Is Benching in a Cast Still Considered Raw?

By: 10/20/Journalist

Around a year ago, Scott Tully had a conversation with Ben Moore that eventually led to him reaching out to 10/20/Life coach Jonathan Byrd. After getting back into competing after a four-year break, 10/20/Life – primarily Brian Carroll’s experience with back rehab, the warm-up protocol, and the focus on training longevity – appealed to him. At the time, Tully was working 12+ hour days at Driven Fitness Center, a gym that he co-owns in Salina, KS. “I wanted to not think about my own training for a while,” Scott commented on why he sought out programming help.

Tully added 100 pounds to his previous meet total after his first competition prep with Byrd, who handled Scott’s programming for several months. He eventually began to do it himself using the 10/20/Life principles with some additional help from Jon. Later, Scott was prepping for a meet on October 17th and at the time, his deadlift was up around 100 pounds, his bench 40-50 pounds, and his squat about 70 pounds from 11 months prior.

Scott recently competed in the Great Plains Regional Powerlifting Championships in Wichita, KS…in crutches. In addition to powerlifting competitively, he also does strongman and was planning on a competition in Las Vegas around a month and a half before his powerlifting meet. Scott, who turns 40 in November, wanted to hit one more strongman competition in the open class before transitioning to masters. “Training had been going great. My deadlift was approaching 700, bench was better than it had been in years, and squat was really coming around,” he said. “So the plan was to hit Sin City and then the Great Plains meet six weeks later.”

Tully went into his strongman competition with no injuries and his body feeling great. He started out the day properly hydrated and had a good run at his first event (325 pounds per hand farmer’s carry for 80 feet), where he placed fourth out of 11. The press medley followed, and that’s where things turned sour. “While dipping to push press a 280 pound log, I completely ruptured my quadriceps muscle. When I went down, I dropped the log on my opposite foot and ankle, causing a deep bone bruise. Let’s say it was not a fun trip home,” Scott said.

Two days after his competition and subsequent accident, Tully was in surgery to reattach his muscle. The six weeks leading up to his powerlifting meet were spent in a split for two weeks and a cast for four. Almost right before the meet, his cast was removed and he showed up to weigh-ins in a leg brace. While Scott originally planned on dropping out of the competition, he was given the okay to bench despite being in a cast. “My bench started coming around pretty well, even though I had to prop up my leg to leave it straight out,” he said.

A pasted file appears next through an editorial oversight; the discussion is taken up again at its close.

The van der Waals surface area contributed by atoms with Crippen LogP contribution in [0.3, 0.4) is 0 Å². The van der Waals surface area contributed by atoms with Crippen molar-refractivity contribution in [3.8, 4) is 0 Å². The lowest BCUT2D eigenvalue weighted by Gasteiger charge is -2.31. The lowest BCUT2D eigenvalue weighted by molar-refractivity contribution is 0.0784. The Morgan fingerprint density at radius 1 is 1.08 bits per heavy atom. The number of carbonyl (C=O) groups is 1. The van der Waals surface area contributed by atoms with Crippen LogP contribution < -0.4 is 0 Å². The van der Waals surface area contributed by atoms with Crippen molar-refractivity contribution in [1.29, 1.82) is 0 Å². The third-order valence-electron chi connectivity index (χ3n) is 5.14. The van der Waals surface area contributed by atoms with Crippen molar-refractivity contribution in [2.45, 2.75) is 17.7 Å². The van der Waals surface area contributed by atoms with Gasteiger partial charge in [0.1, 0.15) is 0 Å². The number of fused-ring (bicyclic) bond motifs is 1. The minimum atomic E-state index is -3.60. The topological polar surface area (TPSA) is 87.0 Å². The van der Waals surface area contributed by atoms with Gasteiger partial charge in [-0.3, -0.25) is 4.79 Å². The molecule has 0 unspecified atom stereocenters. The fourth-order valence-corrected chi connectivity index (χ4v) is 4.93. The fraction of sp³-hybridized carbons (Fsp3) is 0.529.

You might be wondering why he decided to go through with his competition despite his injury. Tully wanted some motivation for training, but mainly just wanted to get back around the sport. “I competed due to hearing excuses about why people can’t train or why they aren’t ready to compete,” he said. “I figured if I can train in a full leg cast and bench with one leg, then maybe it will motivate people to sack up and put it on the line.”

Scott competed bench-only in sub-masters SHW and weighed in the night before the meet about 30 pounds lighter than he was a year before. Although he knew not to expect to push up his biggest numbers, he still went three for three. “I hit all three attempts at 353, 375, and 385, all raw. I left a good bit in the tank due to playing it safe,” Tully said. “You have to set new goals. Even though I’m not a good bencher, it makes me improve the lift.”

While recovering from his injury, Scott continues to utilize the 10/20/Life principles. He currently still follows the warm-up protocol and deloads every three weeks while using the RPE system for his training. “I’m on crutches for a few more weeks, and my first PT session is next week to recover range of motion, “ Tully said. “It will take the better part of the year to fully recover.”

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Brian Carroll

Brian is a world-class powerlifter with over two decades of elite and pro-level powerlifting under his belt. Coming back from a devastating back injury in 2012 that broke multiple bones and that most experts said he would never recover from, he has returned to the pinnacle of world-class lifting (while 100% pain and symptom-free) and is now dedicated to helping others avoid the same mistakes that he made in the past through private and group coaching in Jacksonville, FL. Brian’s impressive recovery has given him the opportunity to teach and deliver talks to physical therapists, chiropractors, medical doctors, professional strength & conditioning coaches and experts from all facets of sport, on how to avoid injury, while building anti-fragile strength and resilience in athletes.
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